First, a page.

2009 NBA Summer League round-up: Minnesota Timberwolves
July 13th, 2009
– Corey Brewer: Brewer was poor his rookie year, which was essentially a nothing year for him. His offence was enthusiastic, but it was also several kinds of inefficient, and undeserving of a #7 pick. Brewer started to make some strides, though, with a good summer league last year and a fine opening five games to last season. Unfortunately, he then popped his knee badly, which has undone all the good work. Minnesota’s forward spots are crowded, but the shooting guard spot is wide open, and if Brewer can show something then he might win the spot as a very tall two. But if he doesn’t, he’ll be fighting Ryan Gomes for small forward time.
– Bobby Brown: Bobby Brown is a testament to the point of summer league. Most players turn up to summer league to win spots in other leagues, but Brown beat the odds and played so well in summer league in 2008 that he earned himself a two-year guaranteed contract with the Kings. He was traded to the Timberwolves at mid-season, seemingly only as a money-saving venture (the three other players in the deal are all now UFAs), and now he finds himself as the second of two incumbent points guard on a team that just drafted 12 more of them. So that’s a bugger. Nevertheless, his contract is guaranteed, and if Minnesota decide they don’t want him, some other NBA team should do.
– Pat Carroll: When talking about Pat Carroll, I always feel compelled to compare him to Matt Carroll. Maybe I’m just not that imaginative. Either way, Matt Carroll has four years left to run on his guaranteed deal with the Mavericks, and Pat Carroll just spent a year in the Spanish second division. So you tell me who has the best chance of being in the NBA next year. By the way, be it an irony, a coincidence, or just an uninteresting fact, the Mavericks were also the team that gave Pat Carroll his sole NBA shot, a training camp contract in 2006. They also signed Samo Udrih in 2005, challenging the 2009 Phoenix Suns for “most inferior brothers that you can get on one team at a time that their superior brother is still in the league” award. But Phoenix wins because they’ve got two at the same time.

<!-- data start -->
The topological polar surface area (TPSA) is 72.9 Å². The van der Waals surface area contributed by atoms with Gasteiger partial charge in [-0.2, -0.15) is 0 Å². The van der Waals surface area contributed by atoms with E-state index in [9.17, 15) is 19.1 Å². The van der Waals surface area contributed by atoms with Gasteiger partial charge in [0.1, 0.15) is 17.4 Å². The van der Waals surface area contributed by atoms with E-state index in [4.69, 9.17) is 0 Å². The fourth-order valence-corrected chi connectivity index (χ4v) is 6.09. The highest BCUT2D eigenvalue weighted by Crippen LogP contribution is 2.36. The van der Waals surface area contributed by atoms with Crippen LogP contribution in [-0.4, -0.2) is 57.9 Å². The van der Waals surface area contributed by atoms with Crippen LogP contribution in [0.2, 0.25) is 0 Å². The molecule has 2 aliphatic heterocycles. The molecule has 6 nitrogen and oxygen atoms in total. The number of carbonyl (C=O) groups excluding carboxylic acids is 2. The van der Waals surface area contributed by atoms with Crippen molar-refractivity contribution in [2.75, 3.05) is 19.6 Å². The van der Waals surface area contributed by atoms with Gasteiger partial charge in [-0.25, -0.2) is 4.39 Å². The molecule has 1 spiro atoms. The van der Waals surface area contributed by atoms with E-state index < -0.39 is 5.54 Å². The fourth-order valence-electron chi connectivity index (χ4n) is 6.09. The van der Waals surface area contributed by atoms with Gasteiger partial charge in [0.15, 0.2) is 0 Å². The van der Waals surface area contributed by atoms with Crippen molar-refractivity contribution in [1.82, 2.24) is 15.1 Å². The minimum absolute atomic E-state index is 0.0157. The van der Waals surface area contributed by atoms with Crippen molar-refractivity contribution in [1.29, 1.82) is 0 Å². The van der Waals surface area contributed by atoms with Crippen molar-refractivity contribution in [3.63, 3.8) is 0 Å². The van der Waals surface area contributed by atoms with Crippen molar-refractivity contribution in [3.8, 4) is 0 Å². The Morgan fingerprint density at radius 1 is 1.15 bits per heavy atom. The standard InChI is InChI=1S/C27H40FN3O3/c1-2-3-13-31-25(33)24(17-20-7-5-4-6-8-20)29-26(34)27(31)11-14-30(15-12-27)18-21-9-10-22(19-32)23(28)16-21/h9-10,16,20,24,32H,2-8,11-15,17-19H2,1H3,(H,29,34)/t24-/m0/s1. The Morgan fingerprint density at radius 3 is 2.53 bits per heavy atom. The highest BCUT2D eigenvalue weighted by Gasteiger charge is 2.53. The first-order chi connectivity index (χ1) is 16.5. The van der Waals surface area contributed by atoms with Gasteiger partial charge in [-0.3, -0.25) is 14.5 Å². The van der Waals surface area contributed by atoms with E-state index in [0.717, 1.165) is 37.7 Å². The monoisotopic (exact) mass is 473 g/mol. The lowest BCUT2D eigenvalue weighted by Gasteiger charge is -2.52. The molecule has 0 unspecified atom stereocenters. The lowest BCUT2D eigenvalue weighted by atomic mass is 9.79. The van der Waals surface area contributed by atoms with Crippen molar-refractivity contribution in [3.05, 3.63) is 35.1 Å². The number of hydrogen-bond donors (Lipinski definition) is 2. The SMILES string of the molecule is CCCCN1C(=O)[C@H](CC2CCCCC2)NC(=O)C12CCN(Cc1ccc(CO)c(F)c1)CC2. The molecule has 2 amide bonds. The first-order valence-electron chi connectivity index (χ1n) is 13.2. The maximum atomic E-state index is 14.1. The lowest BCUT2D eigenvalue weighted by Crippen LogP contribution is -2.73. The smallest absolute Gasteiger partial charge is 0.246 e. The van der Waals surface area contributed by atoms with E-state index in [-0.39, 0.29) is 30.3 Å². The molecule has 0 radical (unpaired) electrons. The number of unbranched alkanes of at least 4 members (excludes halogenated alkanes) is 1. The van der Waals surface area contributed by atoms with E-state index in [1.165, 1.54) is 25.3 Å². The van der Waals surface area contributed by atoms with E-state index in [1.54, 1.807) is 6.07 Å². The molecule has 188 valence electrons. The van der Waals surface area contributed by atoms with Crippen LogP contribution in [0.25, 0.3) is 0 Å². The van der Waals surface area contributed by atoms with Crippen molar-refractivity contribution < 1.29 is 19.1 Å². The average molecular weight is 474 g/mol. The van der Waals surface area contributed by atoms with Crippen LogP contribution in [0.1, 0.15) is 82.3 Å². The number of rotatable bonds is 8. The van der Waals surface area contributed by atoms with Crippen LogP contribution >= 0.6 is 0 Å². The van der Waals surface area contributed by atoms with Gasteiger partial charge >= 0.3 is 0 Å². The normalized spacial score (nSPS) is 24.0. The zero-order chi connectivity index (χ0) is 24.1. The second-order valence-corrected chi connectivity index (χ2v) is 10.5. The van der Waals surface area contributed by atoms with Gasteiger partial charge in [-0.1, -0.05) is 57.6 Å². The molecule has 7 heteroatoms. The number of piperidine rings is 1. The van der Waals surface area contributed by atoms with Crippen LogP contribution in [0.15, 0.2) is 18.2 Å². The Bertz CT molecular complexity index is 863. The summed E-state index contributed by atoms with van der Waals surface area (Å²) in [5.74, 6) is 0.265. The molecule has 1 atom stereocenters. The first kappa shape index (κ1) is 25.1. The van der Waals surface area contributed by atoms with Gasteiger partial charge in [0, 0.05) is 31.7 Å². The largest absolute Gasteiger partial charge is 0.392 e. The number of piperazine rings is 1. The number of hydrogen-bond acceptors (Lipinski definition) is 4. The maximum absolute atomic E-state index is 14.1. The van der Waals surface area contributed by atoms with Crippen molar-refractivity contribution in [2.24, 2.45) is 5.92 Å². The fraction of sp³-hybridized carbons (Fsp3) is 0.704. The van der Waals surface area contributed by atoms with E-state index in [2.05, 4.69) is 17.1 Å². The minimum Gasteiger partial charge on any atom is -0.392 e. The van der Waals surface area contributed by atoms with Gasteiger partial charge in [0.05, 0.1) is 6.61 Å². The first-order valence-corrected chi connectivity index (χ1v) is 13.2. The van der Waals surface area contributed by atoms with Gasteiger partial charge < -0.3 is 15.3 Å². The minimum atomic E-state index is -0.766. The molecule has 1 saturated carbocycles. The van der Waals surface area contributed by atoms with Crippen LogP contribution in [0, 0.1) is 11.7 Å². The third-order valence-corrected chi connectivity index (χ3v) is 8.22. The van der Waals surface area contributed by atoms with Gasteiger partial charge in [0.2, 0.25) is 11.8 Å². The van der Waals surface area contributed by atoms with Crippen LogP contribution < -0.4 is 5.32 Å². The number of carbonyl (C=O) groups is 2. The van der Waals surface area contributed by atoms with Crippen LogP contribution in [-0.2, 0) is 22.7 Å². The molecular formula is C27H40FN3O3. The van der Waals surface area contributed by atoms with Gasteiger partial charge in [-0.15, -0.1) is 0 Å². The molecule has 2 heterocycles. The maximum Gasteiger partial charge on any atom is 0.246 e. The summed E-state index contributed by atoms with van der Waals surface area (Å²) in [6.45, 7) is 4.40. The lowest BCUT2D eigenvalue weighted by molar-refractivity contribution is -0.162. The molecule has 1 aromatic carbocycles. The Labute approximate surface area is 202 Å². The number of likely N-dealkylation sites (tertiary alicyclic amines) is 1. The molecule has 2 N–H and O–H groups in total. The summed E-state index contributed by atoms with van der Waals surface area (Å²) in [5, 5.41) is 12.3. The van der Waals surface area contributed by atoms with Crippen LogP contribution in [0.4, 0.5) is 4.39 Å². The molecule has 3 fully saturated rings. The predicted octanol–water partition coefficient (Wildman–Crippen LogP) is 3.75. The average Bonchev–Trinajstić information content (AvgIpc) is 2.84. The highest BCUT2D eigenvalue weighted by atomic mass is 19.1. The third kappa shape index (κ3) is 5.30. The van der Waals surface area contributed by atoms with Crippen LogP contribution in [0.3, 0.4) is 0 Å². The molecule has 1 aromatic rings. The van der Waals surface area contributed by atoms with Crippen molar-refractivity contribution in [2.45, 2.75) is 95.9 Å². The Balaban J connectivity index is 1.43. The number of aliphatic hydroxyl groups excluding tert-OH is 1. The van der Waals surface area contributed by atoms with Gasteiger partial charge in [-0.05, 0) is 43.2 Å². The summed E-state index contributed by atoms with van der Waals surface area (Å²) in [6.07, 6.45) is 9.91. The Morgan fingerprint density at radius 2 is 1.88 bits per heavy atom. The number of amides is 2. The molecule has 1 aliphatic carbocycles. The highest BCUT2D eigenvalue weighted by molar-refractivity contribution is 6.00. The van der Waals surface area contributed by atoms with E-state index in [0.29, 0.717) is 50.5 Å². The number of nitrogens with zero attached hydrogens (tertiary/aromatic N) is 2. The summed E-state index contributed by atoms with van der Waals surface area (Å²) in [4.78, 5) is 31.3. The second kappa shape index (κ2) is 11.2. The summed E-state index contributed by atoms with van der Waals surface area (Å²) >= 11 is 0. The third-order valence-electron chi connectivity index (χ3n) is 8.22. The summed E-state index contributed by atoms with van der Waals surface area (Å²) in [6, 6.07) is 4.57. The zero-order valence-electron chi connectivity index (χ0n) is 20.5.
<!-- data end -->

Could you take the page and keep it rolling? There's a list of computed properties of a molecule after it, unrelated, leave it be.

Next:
– Wayne Ellington: The next Voshon Lenard. Mark it down.
– Jonny Flynn: First of all, the Timberwolves should have picked Stephen Curry. Second of all, Flynn is too flawed to be a #6 pick, with questionable outside shooting, a tendency to get wild and poor perimeter defence, and it’s only the upside that comes with his athleticism and the weakness of the draft that gets him drafted that high. Thirdly, Jonny Flynn kills kittens. I haven’t finished with that joke yet.